Vector Components
As we have seen, vector addition and scalar multiplication
can produce new vectors out of old ones. For instance, we produce
the vector A + B by
adding the two vectors A and B.
Of course, there is nothing that makes A + B at
all distinct as a vector from A or B:
all three have magnitudes and directions. And just as A + B can
be construed as the sum of two other vectors, so can A and B.
In problems involving vector addition, it’s often convenient to
break a vector down into two components, that is, two
vectors whose sum is the vector in question.
Basis Vectors
We often graph vectors in an xycoordinate
system, where we can talk about vectors in purely numerical terms.
For instance, the vector (3,4) is the vector whose
tail is at the origin and whose tip is at the point (3,4) on
the coordinate plane. From this coordinate, you can use the Pythagorean
Theorem to calculate that the vector’s magnitude is 5 and
trigonometry to calculate that its direction is about 53.1º above
the xaxis.
Two vectors of particular note are (1,0), the
vector of magnitude 1 that points along the xaxis,
and (0,1), the vector of magnitude 1 that
points along the yaxis. These are called the basis
vectors and are written with the special hat notation: and respectively.
The basis vectors are important because you can express
any vector in terms of the sum of multiples of the two basis vectors.
For instance, the vector (3,4) that we discussed above—call
it A—can be expressed
as the vector sum .
The vector is called the “xcomponent”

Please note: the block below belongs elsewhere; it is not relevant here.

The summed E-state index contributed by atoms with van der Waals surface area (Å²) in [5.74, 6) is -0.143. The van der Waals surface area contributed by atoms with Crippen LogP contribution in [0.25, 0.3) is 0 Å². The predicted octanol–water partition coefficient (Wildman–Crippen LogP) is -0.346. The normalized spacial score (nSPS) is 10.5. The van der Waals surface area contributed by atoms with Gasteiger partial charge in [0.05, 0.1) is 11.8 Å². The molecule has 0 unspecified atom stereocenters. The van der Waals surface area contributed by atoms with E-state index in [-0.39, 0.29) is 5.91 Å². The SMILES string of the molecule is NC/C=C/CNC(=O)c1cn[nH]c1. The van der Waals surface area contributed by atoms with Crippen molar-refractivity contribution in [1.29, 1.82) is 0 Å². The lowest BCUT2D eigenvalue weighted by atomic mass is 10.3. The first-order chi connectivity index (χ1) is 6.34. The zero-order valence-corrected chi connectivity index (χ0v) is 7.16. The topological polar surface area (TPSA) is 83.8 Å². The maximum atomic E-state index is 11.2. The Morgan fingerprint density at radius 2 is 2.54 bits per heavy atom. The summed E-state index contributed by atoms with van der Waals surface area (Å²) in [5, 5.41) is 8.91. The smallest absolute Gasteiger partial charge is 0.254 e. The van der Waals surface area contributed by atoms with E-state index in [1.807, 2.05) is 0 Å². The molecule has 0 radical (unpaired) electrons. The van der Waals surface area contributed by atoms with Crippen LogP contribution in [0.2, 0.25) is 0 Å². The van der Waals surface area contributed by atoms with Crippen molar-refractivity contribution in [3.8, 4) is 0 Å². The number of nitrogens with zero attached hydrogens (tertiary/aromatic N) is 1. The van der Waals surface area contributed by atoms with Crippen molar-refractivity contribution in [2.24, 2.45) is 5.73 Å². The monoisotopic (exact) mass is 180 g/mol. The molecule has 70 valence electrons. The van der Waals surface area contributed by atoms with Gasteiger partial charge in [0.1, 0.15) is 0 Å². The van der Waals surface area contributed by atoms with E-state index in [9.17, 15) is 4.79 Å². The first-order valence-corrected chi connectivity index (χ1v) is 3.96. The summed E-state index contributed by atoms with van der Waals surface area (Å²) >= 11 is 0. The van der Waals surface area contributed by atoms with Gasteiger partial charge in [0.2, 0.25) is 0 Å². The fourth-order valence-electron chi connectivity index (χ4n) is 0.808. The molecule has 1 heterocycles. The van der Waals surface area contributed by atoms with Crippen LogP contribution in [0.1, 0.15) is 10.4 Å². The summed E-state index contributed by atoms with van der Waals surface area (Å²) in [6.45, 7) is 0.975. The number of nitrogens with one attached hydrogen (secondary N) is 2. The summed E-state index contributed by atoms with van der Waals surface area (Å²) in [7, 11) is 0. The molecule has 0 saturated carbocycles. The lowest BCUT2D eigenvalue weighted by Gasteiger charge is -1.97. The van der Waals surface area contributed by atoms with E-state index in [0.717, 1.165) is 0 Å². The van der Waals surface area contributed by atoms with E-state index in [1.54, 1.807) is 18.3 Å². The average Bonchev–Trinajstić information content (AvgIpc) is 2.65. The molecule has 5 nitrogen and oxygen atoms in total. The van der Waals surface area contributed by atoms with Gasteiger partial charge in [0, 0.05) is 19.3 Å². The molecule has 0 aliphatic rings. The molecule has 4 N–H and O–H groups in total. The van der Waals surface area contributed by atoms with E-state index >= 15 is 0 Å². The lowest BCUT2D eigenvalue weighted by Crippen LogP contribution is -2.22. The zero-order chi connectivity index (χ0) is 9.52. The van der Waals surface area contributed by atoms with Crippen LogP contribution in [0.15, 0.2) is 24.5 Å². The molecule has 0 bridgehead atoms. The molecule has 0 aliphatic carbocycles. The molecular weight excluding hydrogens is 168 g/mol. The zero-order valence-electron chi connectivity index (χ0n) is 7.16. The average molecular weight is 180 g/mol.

of A and the is
called the “ycomponent” of A.
In this book, we will use subscripts to denote vector components.
For example, the xcomponent of A is and
the ycomponent of vector A is .
The direction of a vector can be expressed in terms of
the angle by which it is rotated counterclockwise
from the xaxis.
Vector Decomposition
The process of finding a vector’s components is known
as “resolving,” “decomposing,” or “breaking down” a vector. Let’s
take the example, illustrated above, of a vector, A,
with a magnitude of A and a direction above
the xaxis. Because , ,
and A form a right triangle,
we can use trigonometry to solve this problem. Applying the trigonometric
definitions of cosine and sine,
we find:
Vector Addition Using Components
Vector decomposition is particularly useful when you’re
called upon to add two vectors that are neither parallel nor perpendicular.
In such a case, you will want to resolve one vector into components
that run parallel and perpendicular to the other vector.
Example

To solve this problem, we need to resolve the force on
the second rope into its northward and westward components.
Because the force is directed 30º west of north, its northward
component is
and its westward component is
Since the eastward component is also 2.0N,
the eastward and westward components cancel one another out. The
resultant force is directed due north, with a force of approximately 3.4N.
You can justify this answer by using the parallelogram
method. If you fill out the halfcompleted parallelogram formed
by the two vectors in the diagram above, you will find that the
opposite corner of the parallelogram is directly above the corner
made by the tails of those two vectors.